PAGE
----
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Voting in America August 7, 2010

Posted by Joe in People, Politics.
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A couple of days ago, I went to the polls to cast my ballot in our local elections and state-wide primaries. I view voting as a civic duty and responsibility. Every citizen has the right, nay the obligation, to help select the person that he believes will best represent his beliefs and interests in our great republic. If you consciously choose not to exercise that right, you are forfeiting a powerful opportunity to help shape our democracy. But that’s another great thing about out country: it’s your choice. You can choose to sit on the sidelines if you wish.

An Imperfect System

Winston Churchill once said “Democracy is the worst form of government, except for all those other forms that have been tried from time to time.” (from a House of Commons speech on Nov. 11, 1947). I’d have to agree with that sentiment. The are lots of imperfections in our system of government. You don’t have to look far to recognize them.

For example, consider one person, one vote.

In every election there are well-informed people who study the issues and the candidates, who carefully considered the specifics and the larger picture, and finally reach a carefully formed conclusion on who they believes is the right person for the job. They take their civic duties seriously.

On the over hand, in every election there are people who enter the polls that have never heard of the candidate’s name before. They haven’t studied the issues; they are making their selections based solely on the name of the candidates. “I’m not voting for that Williams fellow; he’s probably kin to that kid in sixth grade that stole my lunch money.” Or, “Gomez sounds like a foreigner to me; he should go home.” Or equally bad, they make their selections based on race, or gender, or something else that has no relevancy.

Yet in both of these cases, the decisions of the votes of those individuals carry the exact same weight when voting level is pulled. The person who has carefully weighed the factors has the same impact on the election as the one who make his choice without any regard to the issues.

Is that good? Is that what our founding fathers intended? Not really, yet on some level it is.

A Hope Continued

How can anyone except for the person casting the ballot know how and why he is voting. It can’t be done. And even if it could be done, who would set up the commission to determine who has a right to vote and who doesn’t? The voters? Elected politicians? I don’t think so.

I wouldn’t want anyone telling me that my vote would carry more or less weight than another due to the way they perceive my decision-making and consideration of the issues. That’s not democracy. That’s the facade. It’s only a veneer of democracy with tyranny lurking just beneath the surface.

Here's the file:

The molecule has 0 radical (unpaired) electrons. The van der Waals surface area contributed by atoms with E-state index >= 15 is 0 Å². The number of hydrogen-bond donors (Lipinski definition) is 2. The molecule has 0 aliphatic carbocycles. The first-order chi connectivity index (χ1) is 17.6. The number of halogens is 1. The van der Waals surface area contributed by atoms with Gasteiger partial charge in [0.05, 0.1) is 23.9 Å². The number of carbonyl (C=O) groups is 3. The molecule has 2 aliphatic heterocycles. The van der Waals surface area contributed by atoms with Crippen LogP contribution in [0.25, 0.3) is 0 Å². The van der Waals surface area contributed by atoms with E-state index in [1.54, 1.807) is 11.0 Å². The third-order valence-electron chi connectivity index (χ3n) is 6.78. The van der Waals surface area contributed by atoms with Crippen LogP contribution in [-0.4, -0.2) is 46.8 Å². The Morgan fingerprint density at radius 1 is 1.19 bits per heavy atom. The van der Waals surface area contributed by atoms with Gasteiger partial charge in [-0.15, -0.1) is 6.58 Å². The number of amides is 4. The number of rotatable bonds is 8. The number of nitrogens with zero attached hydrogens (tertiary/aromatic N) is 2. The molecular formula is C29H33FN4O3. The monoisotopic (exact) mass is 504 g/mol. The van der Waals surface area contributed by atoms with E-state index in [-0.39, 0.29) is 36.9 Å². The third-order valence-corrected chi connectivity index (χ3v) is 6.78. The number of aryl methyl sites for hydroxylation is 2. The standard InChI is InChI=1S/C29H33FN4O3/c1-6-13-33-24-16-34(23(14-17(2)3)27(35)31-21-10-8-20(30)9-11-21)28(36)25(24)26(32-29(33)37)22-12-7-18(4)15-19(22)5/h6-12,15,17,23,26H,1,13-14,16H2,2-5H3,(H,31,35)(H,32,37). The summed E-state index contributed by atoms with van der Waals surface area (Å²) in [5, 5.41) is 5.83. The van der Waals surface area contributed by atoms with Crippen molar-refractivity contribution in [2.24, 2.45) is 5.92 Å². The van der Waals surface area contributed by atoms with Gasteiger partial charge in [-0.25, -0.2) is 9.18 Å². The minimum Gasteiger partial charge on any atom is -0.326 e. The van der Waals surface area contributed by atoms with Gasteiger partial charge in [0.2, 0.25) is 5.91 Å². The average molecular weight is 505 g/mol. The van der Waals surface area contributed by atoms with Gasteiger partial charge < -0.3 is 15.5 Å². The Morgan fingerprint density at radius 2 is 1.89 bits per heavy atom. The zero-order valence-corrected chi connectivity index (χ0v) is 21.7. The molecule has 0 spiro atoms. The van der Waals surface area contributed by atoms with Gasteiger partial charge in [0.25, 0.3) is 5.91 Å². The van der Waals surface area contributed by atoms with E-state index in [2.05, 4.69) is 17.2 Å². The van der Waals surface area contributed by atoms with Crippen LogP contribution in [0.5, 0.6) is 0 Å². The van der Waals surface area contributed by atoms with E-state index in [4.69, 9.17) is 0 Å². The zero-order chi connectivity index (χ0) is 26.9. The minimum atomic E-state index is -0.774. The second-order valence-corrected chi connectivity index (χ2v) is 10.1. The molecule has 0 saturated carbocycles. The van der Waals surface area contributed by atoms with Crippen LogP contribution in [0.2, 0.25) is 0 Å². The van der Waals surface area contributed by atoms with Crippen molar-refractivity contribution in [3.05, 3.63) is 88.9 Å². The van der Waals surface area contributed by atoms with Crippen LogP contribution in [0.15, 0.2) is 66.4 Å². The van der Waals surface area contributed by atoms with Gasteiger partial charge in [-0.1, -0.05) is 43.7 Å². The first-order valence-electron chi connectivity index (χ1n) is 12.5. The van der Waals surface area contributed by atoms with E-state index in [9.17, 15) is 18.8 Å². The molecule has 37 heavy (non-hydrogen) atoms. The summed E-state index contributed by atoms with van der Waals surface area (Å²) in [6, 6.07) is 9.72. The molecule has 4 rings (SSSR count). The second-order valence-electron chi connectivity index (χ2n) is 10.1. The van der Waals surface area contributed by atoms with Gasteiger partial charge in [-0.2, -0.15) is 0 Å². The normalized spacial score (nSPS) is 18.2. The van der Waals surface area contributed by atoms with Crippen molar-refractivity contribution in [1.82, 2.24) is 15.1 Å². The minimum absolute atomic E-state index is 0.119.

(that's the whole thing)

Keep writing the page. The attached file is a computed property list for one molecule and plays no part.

So even though my vote may be cancelled out by someone who’s never heard of a candidate, I’ll carry on making my decisions. I’ll keep hoping that the majority of people will study the issues before casting their ballots and that this country will be led by the individuals we’ve consciously and intentionally elected.

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Comments»

1. Beck - August 8, 2010

Even worse are those voters who vote strictly based on which party the candidate belongs to. They are so blindsided that they will not consider a person if he/she belongs to the “other” party.

We frequently have candidates who switch parties based on the current polls. They have lost their loyalty to the “party” to which they belong. They aren’t looking any further than just selecting the party with the best chances of winning. They have no real commitments, they just want to get elected. Often, they just want to get elected for the prestige of the office.

As informed Americans, we must get to know the candidates and what they stand for if we want them to represent us. We also must let them know when they stray from those promises. We must remember that those we elected to office work for us and they were “hired” to represent us.

2. Joe - August 8, 2010

Unfortunately, once a politician gets into office his number one priority seems to be to get re-elected. So he tries to walk a fine line between what he thinks his constituents want and what his party wants.

He realizes that he needs both to get re-elected. Without voting the way his constituents wants, the won’t vote for him again. Without voting the way his party wants, he won’t get the big politician machine working in his favor to give him money, prestigious committee appointments, endorsements, etc.

So, frequently he votes the way his party tells him and then tries to convince his constituents that his vote was really what we wanted but just didn’t know it.


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